Florida evacuees staying at Midtown shelter: ‘Bless you all for helping’

This is an archived article and the information in the article may be outdated. Please look at the time stamp on the story to see when it was last updated.

MEMPHIS, Tenn. -- Eric Gerhardt didn’t have room for much when he and his mother packed up and left their home in the Tampa area Thursday.

“Gas was nowhere to be found. There were water shortages. Shelves were completely cleared out at Walmart and grocery stores," he said.

So he and his mother, Mary Anne Gerhardt, headed north from Clearwater in separate cars. They thought they’d stop in Tallahassee. But when they got there, Irma changed course. They made a decision.

“I drive Uber for a living. I had to leave my car in Tallahassee. I had to ditch it because of the fuel shortages,” he said. “We continued north. So many gas shortages there. We hardly made it. So many cars broken down on the side of the road,” he said.

He called the Federal Emergency Management Agency for help. They referred him to Tennessee authorities, who told him about a Red Cross and Shelby County CARES shelter at Mississippi Boulevard Christian Church on Bellevue Boulevard in Midtown.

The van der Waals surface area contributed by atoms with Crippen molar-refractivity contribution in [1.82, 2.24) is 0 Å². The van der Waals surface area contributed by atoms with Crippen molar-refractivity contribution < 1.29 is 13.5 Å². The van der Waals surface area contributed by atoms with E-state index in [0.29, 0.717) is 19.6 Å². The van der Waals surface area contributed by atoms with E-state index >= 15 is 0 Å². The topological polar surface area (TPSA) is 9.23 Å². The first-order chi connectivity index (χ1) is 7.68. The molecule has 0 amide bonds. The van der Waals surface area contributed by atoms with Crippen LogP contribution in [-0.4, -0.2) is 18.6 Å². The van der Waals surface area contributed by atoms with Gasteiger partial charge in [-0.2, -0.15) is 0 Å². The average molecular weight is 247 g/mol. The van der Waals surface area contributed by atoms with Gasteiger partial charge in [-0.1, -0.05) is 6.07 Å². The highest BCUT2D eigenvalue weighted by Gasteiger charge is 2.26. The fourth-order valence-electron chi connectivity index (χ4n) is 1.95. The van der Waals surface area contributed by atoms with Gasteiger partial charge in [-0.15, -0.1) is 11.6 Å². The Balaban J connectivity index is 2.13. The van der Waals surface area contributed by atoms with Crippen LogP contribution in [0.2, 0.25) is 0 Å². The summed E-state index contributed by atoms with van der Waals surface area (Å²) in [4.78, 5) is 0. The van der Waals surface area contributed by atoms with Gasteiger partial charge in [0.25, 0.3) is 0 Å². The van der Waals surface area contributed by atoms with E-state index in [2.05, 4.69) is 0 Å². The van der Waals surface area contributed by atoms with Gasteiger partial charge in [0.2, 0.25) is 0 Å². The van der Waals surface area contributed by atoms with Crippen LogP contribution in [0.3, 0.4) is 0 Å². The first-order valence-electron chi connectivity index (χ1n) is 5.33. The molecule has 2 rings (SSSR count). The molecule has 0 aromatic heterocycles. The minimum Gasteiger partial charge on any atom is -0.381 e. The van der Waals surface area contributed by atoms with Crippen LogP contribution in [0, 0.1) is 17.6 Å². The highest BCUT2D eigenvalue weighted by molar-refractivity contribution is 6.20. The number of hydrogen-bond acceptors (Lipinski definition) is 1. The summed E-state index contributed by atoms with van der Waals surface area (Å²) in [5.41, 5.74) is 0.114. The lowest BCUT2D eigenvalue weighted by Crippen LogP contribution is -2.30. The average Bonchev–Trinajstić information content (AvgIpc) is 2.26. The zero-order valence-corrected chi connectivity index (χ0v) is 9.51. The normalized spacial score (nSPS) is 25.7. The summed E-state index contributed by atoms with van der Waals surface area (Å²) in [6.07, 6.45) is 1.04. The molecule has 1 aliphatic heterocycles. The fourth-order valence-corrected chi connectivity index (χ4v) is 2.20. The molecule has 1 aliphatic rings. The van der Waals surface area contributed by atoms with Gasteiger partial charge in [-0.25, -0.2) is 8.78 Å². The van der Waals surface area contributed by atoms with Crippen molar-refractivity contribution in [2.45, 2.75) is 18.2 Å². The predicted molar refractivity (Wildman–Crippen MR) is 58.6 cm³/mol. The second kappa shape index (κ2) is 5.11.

The shelter provided them with hot food, showers, clothing and television.

Oneka Richardson volunteered at the church throughout the weekend.

“This gives us the opportunity to expand service not only to city of Memphis but now to our brothers and sisters coming here from other parts of the country,” Richardson said.

“Bless you all for helping," Mary Anne Gerhardt said. “If it wasn’t for them we’d be sleeping in our cars. We don’t have the money to stay in hotels.”

They explored some of Memphis Sunday, including the Bass Pro Shops at the Pyramid.

They said they didn’t know how long they’d stay in Memphis; they wanted to wait until power came back on in the Tampa area.

They worried.

“What’s going to happen when we go back? What are we going to go back to?” Mary Anne Gerhardt said.

“It's a mobile home so that’s doing to be probably destroyed, peeled open like a tin can," Eric Gerhardt said of his home in Clearwater.

But they were grateful for a place to stay for now, out of harm’s way. They hoped others could learn from their lessons of disaster preparedness.

Notice: you are using an outdated browser. Microsoft does not recommend using IE as your default browser. Some features on this website, like video and images, might not work properly. For the best experience, please upgrade your browser.